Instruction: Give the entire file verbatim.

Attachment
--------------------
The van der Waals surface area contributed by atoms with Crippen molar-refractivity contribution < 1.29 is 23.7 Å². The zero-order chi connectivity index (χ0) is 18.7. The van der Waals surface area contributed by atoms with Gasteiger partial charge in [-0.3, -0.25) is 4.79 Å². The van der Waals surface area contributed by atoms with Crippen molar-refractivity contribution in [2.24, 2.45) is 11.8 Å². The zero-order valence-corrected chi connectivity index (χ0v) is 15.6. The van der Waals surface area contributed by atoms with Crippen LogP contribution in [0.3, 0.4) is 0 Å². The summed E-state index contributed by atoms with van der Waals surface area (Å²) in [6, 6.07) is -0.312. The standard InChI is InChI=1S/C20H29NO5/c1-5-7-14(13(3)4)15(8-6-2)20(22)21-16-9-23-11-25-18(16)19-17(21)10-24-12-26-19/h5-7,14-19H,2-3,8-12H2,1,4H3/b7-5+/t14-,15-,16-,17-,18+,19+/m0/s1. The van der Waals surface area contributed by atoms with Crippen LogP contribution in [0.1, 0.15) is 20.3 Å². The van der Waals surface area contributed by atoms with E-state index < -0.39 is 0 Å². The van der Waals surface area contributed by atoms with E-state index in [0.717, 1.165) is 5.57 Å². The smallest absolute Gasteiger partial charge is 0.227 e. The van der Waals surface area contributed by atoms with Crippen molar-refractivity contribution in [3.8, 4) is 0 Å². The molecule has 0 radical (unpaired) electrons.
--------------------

The van der Waals surface area contributed by atoms with Crippen molar-refractivity contribution < 1.29 is 23.7 Å². The zero-order chi connectivity index (χ0) is 18.7. The van der Waals surface area contributed by atoms with Gasteiger partial charge in [-0.3, -0.25) is 4.79 Å². The van der Waals surface area contributed by atoms with Crippen molar-refractivity contribution in [2.24, 2.45) is 11.8 Å². The zero-order valence-corrected chi connectivity index (χ0v) is 15.6. The van der Waals surface area contributed by atoms with Crippen LogP contribution in [0.3, 0.4) is 0 Å². The summed E-state index contributed by atoms with van der Waals surface area (Å²) in [6, 6.07) is -0.312. The standard InChI is InChI=1S/C20H29NO5/c1-5-7-14(13(3)4)15(8-6-2)20(22)21-16-9-23-11-25-18(16)19-17(21)10-24-12-26-19/h5-7,14-19H,2-3,8-12H2,1,4H3/b7-5+/t14-,15-,16-,17-,18+,19+/m0/s1. The van der Waals surface area contributed by atoms with Crippen LogP contribution in [0.1, 0.15) is 20.3 Å². The van der Waals surface area contributed by atoms with E-state index < -0.39 is 0 Å². The van der Waals surface area contributed by atoms with E-state index in [0.717, 1.165) is 5.57 Å². The smallest absolute Gasteiger partial charge is 0.227 e. The van der Waals surface area contributed by atoms with Crippen molar-refractivity contribution in [3.8, 4) is 0 Å². The molecule has 0 radical (unpaired) electrons.